Clustering Students and Inferring Skill Set Profiles with Skill Hierarchies

04/06/2021 ∙ by Alan Mishler, et al. ∙ 0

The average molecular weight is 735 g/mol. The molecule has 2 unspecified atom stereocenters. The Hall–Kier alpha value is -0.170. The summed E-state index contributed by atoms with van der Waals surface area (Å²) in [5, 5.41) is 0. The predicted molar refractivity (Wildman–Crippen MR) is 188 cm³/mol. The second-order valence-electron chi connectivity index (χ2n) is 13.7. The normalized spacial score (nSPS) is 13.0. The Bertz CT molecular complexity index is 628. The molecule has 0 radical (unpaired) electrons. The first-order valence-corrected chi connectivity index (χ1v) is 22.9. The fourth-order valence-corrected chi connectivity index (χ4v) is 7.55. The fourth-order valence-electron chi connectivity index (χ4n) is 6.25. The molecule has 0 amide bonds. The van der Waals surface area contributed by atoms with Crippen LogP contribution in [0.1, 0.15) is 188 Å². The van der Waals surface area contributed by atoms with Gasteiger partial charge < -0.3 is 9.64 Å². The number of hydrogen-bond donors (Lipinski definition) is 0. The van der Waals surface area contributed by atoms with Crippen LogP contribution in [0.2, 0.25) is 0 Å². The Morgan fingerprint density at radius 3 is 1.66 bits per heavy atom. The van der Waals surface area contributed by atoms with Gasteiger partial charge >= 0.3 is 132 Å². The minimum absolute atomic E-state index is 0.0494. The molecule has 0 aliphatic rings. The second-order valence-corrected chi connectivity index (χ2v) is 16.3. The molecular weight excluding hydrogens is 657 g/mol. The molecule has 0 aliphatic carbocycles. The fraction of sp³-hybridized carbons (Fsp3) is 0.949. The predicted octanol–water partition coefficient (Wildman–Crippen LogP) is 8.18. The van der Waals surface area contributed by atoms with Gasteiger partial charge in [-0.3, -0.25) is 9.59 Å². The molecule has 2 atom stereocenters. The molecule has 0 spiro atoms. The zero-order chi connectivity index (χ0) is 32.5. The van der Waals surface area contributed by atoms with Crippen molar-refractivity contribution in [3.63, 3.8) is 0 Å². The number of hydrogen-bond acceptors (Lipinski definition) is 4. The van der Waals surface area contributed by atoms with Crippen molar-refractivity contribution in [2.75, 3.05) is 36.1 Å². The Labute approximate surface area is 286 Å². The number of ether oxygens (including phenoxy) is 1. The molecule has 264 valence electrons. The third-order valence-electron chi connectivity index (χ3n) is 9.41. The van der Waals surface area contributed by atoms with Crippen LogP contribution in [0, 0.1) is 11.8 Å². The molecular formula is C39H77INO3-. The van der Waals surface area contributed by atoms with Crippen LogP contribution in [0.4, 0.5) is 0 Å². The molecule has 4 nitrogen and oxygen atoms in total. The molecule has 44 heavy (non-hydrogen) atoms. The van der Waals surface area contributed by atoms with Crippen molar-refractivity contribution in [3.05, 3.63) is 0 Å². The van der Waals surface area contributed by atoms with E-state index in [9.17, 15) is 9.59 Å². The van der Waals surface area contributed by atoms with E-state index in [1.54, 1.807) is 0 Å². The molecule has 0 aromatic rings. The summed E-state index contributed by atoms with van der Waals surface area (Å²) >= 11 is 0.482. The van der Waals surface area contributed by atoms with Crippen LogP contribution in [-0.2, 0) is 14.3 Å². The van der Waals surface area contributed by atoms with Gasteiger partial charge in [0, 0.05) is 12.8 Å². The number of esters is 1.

Cognitive diagnosis models (CDMs) are a popular tool for assessing students' mastery of sets of skills. Given a set of K skills tested on an assessment, students are classified into one of 2^K latent skill set profiles that represent whether they have mastered each skill or not. Traditional approaches to estimating these profiles are computationally intensive and become infeasible on large datasets. Instead, proxy skill estimates can be generated from the observed responses and then clustered, and these clusters can be assigned to different profiles. Building on previous work, we consider how to optimally perform this clustering when not all 2^K profiles are possible, e.g. because of hierarchical relationships among the skills, and when not all possible profiles are present in the population. We compare hierarchical clustering and several k-means variants, including semisupervised clustering using simulated student responses. The empty k-means algorithm paired with a novel method for generating starting centers yields the best overall performance.



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